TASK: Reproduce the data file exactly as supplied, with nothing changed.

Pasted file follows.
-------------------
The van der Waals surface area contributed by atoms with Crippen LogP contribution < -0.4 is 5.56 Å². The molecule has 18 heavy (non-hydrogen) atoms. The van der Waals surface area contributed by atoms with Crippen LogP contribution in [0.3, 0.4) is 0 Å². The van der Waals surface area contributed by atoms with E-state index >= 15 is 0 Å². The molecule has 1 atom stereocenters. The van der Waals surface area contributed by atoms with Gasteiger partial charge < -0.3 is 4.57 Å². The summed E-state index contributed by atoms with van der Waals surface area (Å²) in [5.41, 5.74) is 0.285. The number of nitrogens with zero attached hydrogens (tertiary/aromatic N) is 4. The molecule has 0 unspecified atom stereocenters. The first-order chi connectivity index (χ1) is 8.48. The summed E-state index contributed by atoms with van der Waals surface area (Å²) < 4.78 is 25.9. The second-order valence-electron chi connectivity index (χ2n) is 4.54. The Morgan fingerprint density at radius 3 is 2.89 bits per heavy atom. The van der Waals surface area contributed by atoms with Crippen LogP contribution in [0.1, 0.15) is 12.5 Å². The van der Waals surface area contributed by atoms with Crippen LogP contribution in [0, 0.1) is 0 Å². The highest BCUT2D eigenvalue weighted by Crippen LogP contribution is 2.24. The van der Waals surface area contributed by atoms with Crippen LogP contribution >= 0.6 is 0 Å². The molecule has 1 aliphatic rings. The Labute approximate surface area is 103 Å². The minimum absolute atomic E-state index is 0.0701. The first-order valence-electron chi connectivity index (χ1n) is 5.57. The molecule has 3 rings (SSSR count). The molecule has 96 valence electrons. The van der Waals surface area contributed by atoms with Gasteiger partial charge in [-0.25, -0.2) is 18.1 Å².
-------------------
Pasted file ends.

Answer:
The van der Waals surface area contributed by atoms with Crippen LogP contribution < -0.4 is 5.56 Å². The molecule has 18 heavy (non-hydrogen) atoms. The van der Waals surface area contributed by atoms with Crippen LogP contribution in [0.3, 0.4) is 0 Å². The van der Waals surface area contributed by atoms with E-state index >= 15 is 0 Å². The molecule has 1 atom stereocenters. The van der Waals surface area contributed by atoms with Gasteiger partial charge < -0.3 is 4.57 Å². The summed E-state index contributed by atoms with van der Waals surface area (Å²) in [5.41, 5.74) is 0.285. The number of nitrogens with zero attached hydrogens (tertiary/aromatic N) is 4. The molecule has 0 unspecified atom stereocenters. The first-order chi connectivity index (χ1) is 8.48. The summed E-state index contributed by atoms with van der Waals surface area (Å²) < 4.78 is 25.9. The second-order valence-electron chi connectivity index (χ2n) is 4.54. The Morgan fingerprint density at radius 3 is 2.89 bits per heavy atom. The van der Waals surface area contributed by atoms with Crippen LogP contribution in [0.1, 0.15) is 12.5 Å². The van der Waals surface area contributed by atoms with Crippen LogP contribution in [0, 0.1) is 0 Å². The highest BCUT2D eigenvalue weighted by Crippen LogP contribution is 2.24. The van der Waals surface area contributed by atoms with Crippen LogP contribution >= 0.6 is 0 Å². The molecule has 1 aliphatic rings. The Labute approximate surface area is 103 Å². The minimum absolute atomic E-state index is 0.0701. The first-order valence-electron chi connectivity index (χ1n) is 5.57. The molecule has 3 rings (SSSR count). The molecule has 96 valence electrons. The van der Waals surface area contributed by atoms with Gasteiger partial charge in [-0.25, -0.2) is 18.1 Å².